Notes. Each bar indicates the magnitude of the treatment effect in terms of standard deviations. The left two bars indicate the impact of EGRS I, which targeted teaching of home language literacy; right two bars show the impact of EGRS II, which targeted teaching of English literacy. The color of the bars denotes the dependent variable: home language (green) and English (yellow) reading comprehension.
Third, targeting English instruction reduced L1 ORF and comprehension, by 11 and 7 percent (or 0.15 and 0.11 SDs). These negative effects were concentrated in students at the bottom of the performance distribution. Interestingly, the program caused a positive transfer in L1 letter recognition, but only for students in the top half of the distribution.
These results are consistent with the simple view of reading (SVR), which argues that reading comprehension requires both strong decoding skills and oral vocabulary skills. A weakness in either will lead to weakness in reading for meaning. For EGRS I the improved decoding skills in L1 were probably transferred to the L2. Most learners had sufficiently high levels of vocabulary in L1 and thus improved their word decoding skills in their L1 when teachers were supported by a structured pedagogical program. But for EGRS II students were learning a new language at the same time as learning to read. Consequently, there was less of an improvement in decoding skills, and since L1 decoding skills were also weak, there was limited improvements in reading fluency.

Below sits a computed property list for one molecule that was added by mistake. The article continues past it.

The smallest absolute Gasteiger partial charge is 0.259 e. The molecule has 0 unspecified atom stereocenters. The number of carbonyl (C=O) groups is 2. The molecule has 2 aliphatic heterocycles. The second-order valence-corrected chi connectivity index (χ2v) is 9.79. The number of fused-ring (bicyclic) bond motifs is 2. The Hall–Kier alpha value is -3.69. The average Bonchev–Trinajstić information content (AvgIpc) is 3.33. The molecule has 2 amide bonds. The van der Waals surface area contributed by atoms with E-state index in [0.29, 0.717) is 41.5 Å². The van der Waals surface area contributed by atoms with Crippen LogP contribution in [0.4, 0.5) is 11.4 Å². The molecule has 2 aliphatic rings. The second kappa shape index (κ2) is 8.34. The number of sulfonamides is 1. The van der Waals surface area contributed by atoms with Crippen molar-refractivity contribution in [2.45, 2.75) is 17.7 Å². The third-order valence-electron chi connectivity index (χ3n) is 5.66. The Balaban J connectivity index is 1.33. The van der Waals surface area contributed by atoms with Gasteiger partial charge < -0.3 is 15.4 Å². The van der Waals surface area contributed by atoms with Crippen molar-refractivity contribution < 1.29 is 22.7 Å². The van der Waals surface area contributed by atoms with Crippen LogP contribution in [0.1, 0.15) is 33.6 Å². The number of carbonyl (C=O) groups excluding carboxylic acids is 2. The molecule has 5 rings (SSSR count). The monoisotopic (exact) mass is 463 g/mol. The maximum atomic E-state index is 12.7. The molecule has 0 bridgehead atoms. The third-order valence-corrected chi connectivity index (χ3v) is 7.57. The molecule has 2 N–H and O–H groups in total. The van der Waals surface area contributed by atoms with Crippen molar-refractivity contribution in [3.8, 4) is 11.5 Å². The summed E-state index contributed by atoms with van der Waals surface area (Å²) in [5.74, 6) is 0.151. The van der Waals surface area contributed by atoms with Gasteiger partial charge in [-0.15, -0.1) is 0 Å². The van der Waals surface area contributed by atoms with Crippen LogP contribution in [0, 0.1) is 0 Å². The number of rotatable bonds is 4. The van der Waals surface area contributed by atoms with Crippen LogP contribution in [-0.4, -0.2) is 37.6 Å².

The negative impact of EGRS II on L1 literacy for the weaker-performing students is a bit of a puzzle. It might be due to the large linguistic distance between indigenous South African languages and English. Teachers might have applied the same sequencing of decoding skills—i.e., the same sounding out syllables and letter blends—that they received for L2 to their L1 classes. But this is the wrong starting point, given the different orthographic rules in the different languages. This could have confused students who are already struggling with basic decoding skills. It might also be due to the fact that the program improved curriculum adoption, but the curriculum was too ambitious for the weaker students, and they learnt less as a result. We can only speculate on this interpretation, and more research is required to fully understand the result.